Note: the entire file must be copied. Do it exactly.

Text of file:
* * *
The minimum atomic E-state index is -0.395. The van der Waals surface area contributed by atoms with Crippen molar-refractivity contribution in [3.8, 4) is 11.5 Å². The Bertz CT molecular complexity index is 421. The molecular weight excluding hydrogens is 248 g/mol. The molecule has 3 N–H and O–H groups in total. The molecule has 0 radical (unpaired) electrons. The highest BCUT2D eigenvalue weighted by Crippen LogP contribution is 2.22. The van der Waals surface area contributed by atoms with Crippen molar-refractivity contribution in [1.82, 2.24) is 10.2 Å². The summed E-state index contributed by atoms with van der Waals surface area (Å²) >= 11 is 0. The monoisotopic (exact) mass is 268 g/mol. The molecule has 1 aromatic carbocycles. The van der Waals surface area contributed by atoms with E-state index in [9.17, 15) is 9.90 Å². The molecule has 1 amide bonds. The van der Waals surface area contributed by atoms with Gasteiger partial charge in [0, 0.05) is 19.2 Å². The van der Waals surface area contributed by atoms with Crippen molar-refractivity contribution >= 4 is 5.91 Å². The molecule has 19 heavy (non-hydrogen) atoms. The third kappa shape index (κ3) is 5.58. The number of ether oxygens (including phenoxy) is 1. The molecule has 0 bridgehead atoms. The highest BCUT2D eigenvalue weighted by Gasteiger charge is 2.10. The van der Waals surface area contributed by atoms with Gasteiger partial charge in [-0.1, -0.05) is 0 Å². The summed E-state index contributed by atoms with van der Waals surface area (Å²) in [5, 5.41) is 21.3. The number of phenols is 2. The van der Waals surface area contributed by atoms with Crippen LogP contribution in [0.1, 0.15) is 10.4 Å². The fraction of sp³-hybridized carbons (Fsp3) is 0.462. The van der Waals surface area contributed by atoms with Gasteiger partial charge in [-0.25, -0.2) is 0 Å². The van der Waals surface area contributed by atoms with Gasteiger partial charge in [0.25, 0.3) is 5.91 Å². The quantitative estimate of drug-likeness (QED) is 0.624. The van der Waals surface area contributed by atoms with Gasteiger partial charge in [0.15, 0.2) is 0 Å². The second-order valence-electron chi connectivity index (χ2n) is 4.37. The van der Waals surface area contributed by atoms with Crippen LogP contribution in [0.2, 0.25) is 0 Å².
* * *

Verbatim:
The minimum atomic E-state index is -0.395. The van der Waals surface area contributed by atoms with Crippen molar-refractivity contribution in [3.8, 4) is 11.5 Å². The Bertz CT molecular complexity index is 421. The molecular weight excluding hydrogens is 248 g/mol. The molecule has 3 N–H and O–H groups in total. The molecule has 0 radical (unpaired) electrons. The highest BCUT2D eigenvalue weighted by Crippen LogP contribution is 2.22. The van der Waals surface area contributed by atoms with Crippen molar-refractivity contribution in [1.82, 2.24) is 10.2 Å². The summed E-state index contributed by atoms with van der Waals surface area (Å²) >= 11 is 0. The monoisotopic (exact) mass is 268 g/mol. The molecule has 1 aromatic carbocycles. The van der Waals surface area contributed by atoms with E-state index in [9.17, 15) is 9.90 Å². The molecule has 1 amide bonds. The van der Waals surface area contributed by atoms with Gasteiger partial charge in [0, 0.05) is 19.2 Å². The van der Waals surface area contributed by atoms with Crippen molar-refractivity contribution >= 4 is 5.91 Å². The molecule has 19 heavy (non-hydrogen) atoms. The third kappa shape index (κ3) is 5.58. The number of ether oxygens (including phenoxy) is 1. The molecule has 0 bridgehead atoms. The highest BCUT2D eigenvalue weighted by Gasteiger charge is 2.10. The van der Waals surface area contributed by atoms with Gasteiger partial charge in [-0.1, -0.05) is 0 Å². The summed E-state index contributed by atoms with van der Waals surface area (Å²) in [5, 5.41) is 21.3. The number of phenols is 2. The van der Waals surface area contributed by atoms with Crippen LogP contribution in [0.1, 0.15) is 10.4 Å². The fraction of sp³-hybridized carbons (Fsp3) is 0.462. The van der Waals surface area contributed by atoms with Gasteiger partial charge in [-0.25, -0.2) is 0 Å². The van der Waals surface area contributed by atoms with Gasteiger partial charge in [0.25, 0.3) is 5.91 Å². The quantitative estimate of drug-likeness (QED) is 0.624. The van der Waals surface area contributed by atoms with Gasteiger partial charge in [0.15, 0.2) is 0 Å². The second-order valence-electron chi connectivity index (χ2n) is 4.37. The van der Waals surface area contributed by atoms with Crippen LogP contribution in [0.2, 0.25) is 0 Å².